This affects us all, but again, not equally. The one in four people whose health and livelihoods are burdened by the lack of access to safe waste management disproportionately live in the world’s poorest communities.5 The Middle East and North Africa are heating nearly twice as fast as the global average.

Australia’s new international development policy states that “climate change is the greatest shared threat to all countries”.6 The current East Africa hunger crisis, the worst in decades, comes off the back of years of successive drought, combined with other climate and economic shocks, and has resulted in more than 46 million people experiencing severe hunger.7 Beyond the immediate crisis, humanitarian disasters like these can have long lasting impacts on development. We will continue to see worsening inequality and a reversal of progress in the fight against poverty until considerably more is done to limit further heating.

Fear and fracture: the problem of conflict

Conflict and poverty are inextricably linked, both driver and consequence, and both are the outworking of broken relationships. Conflict affects essential supply chains, contributing to inflation and cost of living pressures. Conflict is also a cause of mass displacement as people are forced from their homes to avoid violence, and seek safety and better livelihood opportunities.

The majority of humanitarian needs in our world today are driven by conflict. In 2023, an estimated $51.5 billion was needed to meet humanitarian needs. And while global military spending in 2022 exceeded $2 trillion, the average shortfall in global funding for humanitarian aid over the last five years has been 44.35 per cent.8

Beyond the circumstances of acute conflict, our world is experiencing increasing economic volatility. This economic uncertainty and division creates anxiety and mistrust, and is leading nations and communities to retreat and turn inwards. At this time when cooperation and partnership are so crucial to solving global challenges, this only makes progress harder to achieve. This fearful and fractured response leaves space for populist and polarising narratives to take root, contributing to further division, and conflict.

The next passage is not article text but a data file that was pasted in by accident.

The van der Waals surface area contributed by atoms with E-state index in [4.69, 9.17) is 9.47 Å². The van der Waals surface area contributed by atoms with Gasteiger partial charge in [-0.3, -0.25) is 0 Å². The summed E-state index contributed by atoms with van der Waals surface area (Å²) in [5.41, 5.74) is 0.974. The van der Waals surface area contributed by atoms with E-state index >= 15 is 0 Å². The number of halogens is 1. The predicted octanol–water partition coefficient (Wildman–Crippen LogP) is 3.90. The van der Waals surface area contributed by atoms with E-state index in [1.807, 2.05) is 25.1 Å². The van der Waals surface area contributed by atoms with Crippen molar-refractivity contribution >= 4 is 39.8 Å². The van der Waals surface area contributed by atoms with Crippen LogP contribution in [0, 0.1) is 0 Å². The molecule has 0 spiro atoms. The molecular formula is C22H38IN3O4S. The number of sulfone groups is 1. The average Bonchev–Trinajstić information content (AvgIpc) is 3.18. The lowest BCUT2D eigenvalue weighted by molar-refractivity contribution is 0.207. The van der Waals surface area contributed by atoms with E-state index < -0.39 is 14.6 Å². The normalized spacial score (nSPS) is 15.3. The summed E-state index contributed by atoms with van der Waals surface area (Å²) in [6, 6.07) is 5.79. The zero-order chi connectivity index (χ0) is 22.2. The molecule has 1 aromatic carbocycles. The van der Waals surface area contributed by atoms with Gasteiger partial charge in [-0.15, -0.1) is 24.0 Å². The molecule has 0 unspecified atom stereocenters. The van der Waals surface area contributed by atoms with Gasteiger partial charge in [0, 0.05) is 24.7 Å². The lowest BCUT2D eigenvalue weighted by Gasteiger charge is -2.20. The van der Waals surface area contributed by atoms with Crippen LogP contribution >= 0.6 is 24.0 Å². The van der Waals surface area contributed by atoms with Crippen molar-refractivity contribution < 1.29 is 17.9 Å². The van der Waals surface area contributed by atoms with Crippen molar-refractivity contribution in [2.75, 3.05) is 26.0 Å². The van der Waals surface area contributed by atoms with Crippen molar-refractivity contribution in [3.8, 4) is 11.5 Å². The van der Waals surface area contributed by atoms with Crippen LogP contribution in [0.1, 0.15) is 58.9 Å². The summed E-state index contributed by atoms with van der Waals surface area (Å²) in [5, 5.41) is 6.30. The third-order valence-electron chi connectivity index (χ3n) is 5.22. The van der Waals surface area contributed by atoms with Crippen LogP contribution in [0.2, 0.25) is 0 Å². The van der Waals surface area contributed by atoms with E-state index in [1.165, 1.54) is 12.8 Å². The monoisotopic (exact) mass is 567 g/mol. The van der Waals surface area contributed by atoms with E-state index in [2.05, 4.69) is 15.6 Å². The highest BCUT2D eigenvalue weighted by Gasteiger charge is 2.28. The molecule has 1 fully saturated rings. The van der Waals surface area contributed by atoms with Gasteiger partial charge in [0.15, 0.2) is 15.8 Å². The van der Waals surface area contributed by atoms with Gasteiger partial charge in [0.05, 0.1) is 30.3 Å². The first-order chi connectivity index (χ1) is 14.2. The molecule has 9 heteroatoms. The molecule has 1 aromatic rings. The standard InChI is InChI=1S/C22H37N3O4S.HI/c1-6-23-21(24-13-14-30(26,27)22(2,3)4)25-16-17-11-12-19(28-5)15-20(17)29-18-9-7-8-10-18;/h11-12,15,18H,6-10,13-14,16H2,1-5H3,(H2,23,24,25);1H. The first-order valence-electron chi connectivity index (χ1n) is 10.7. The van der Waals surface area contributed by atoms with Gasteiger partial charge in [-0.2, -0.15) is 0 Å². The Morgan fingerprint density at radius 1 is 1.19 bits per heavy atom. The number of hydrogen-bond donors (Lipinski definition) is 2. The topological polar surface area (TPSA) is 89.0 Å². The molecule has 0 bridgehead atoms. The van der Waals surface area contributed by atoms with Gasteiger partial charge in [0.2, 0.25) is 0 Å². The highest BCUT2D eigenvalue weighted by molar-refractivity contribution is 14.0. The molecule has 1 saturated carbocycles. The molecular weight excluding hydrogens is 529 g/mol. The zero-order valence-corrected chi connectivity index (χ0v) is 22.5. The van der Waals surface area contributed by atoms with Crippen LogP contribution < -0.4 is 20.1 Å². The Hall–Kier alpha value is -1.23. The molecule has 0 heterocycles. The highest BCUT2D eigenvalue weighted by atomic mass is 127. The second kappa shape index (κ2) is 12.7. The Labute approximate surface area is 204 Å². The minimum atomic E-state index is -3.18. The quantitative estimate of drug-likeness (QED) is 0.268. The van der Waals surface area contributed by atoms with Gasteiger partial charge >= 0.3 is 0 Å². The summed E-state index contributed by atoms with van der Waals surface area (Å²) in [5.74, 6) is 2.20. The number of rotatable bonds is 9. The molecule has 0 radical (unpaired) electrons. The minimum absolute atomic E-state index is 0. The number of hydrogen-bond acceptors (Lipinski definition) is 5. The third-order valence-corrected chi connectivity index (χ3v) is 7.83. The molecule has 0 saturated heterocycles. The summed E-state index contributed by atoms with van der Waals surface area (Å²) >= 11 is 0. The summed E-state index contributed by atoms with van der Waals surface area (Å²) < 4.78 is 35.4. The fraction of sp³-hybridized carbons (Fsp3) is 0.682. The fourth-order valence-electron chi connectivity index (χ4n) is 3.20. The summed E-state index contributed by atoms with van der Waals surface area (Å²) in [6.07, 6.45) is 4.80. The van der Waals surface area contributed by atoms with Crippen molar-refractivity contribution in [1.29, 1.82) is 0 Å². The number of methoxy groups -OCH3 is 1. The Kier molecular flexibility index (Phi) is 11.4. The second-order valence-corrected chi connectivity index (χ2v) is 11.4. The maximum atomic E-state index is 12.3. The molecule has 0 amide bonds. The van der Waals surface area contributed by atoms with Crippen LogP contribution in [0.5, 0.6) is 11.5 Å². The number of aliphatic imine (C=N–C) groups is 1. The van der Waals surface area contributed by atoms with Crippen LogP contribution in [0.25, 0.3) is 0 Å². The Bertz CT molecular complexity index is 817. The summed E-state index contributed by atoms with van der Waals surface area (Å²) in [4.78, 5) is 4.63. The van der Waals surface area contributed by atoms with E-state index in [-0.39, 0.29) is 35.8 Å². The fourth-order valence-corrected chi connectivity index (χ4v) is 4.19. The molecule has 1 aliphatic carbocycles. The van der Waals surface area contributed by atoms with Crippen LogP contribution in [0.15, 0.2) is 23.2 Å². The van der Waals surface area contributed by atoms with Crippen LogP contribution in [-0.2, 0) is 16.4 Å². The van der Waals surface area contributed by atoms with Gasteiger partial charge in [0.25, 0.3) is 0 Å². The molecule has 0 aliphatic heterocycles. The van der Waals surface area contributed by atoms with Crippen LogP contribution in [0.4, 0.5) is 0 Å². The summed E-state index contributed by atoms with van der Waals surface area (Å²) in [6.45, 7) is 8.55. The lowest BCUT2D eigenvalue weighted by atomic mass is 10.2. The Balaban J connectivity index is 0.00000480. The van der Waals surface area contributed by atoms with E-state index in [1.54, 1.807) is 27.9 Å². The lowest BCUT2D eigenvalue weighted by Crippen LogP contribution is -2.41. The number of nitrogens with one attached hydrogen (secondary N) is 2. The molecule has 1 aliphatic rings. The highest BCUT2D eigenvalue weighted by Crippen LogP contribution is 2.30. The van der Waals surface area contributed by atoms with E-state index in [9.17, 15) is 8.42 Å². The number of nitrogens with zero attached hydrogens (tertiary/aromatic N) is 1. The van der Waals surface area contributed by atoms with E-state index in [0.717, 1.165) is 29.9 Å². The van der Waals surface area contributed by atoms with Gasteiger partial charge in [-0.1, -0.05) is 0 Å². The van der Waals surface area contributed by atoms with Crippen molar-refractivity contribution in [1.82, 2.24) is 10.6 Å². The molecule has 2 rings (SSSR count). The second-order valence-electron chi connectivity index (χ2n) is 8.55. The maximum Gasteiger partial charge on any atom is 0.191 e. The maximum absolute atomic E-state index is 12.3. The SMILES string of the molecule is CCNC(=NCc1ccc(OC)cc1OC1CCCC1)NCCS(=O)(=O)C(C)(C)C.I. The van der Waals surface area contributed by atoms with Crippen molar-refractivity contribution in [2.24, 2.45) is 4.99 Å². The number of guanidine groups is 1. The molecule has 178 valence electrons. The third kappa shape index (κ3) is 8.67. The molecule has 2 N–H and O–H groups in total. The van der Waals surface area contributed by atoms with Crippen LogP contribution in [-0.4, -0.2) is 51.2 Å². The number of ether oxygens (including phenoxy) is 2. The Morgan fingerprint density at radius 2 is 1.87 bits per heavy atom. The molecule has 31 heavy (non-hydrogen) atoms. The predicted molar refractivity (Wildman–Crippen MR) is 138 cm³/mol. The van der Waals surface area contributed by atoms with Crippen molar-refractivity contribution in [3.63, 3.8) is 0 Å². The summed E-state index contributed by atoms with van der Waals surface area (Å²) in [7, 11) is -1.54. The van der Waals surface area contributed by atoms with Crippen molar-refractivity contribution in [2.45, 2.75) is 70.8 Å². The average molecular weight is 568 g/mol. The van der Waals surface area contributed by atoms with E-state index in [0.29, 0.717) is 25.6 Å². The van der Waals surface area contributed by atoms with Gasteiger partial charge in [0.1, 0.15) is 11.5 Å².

Beginning again with the good news

That we face these multiple and intersecting crises makes the work of alleviating poverty more challenging and more complex. But arguably the biggest threat to overcoming these challenges and complexities is the loss of hope. We need the hope that gives us the conviction and courage to act.

As Christians, this hope is central to our story. A faithful God, a reconciling Christ, and a Spirit at work in the hearts of people willing to step out in faith, hope, and love to bring transformation in the face of overwhelming challenges.

Right now, our choices matter. There are steps we can take to repair and reform our systems to take us down the path of another billion good news stories to tell.

Steps towards a safer world

This year, Tearfund, as a member of Micah Australia and together with a broader coalition of aid and development agencies, will be working to influence our government to play its part in addressing the systemic drivers of poverty under the banner of a campaign entitled Safer World for All.

As a wealthy nation, Australia has both a responsibility and an opportunity to play its part in addressing these big global challenges by:

  • Rebuilding Australian Aid
    with a commitment and time-bound plan to increase our contribution to poverty alleviation and building shared security through overseas development assistance and humanitarian aid.

  • Taking action for a fairer global economic system
    so that developing countries can achieve sustainable development in the face of cascading crises and rising debt risks.

  • Ensuring a safer climate for all
    by contributing adequate and accessible funding for climate adaptation, mitigation, and loss and damage, while also acting to protect the right to a healthy environment for all current and future generations.

As with all our campaigns, there will be opportunities for you to be part of the action, and to be a voice of hope, as we work together for a more just and compassionate future, and a safer world for all.

Act Now for a Safer World for All

Threats to our world are intensifying – dangerous weather, increased wars and soaring inequality – but decisions made by this generation can put the world back on track. Add your voice and show political leaders that Australian Christians want to see action to build a Safer World for All.

Add your voice

1 Restorative revolution: A movement of the church to transform wealth, power and communities for a flourishing world, Tearfund UK, 2023, p7; Safer World for All, p8.

2 Restorative revolution, p7.

3 Safer World For All, p7.

4 Restorative revolution, p9.

5 Rubbish Campaign, Tearfund.

6 Safer World For All, p16.

7 Restorative revolution, p9.

8 Safer World For All, p10.

Written by Emma Wyndham Chalmers - Tearfund's Head of Advocacy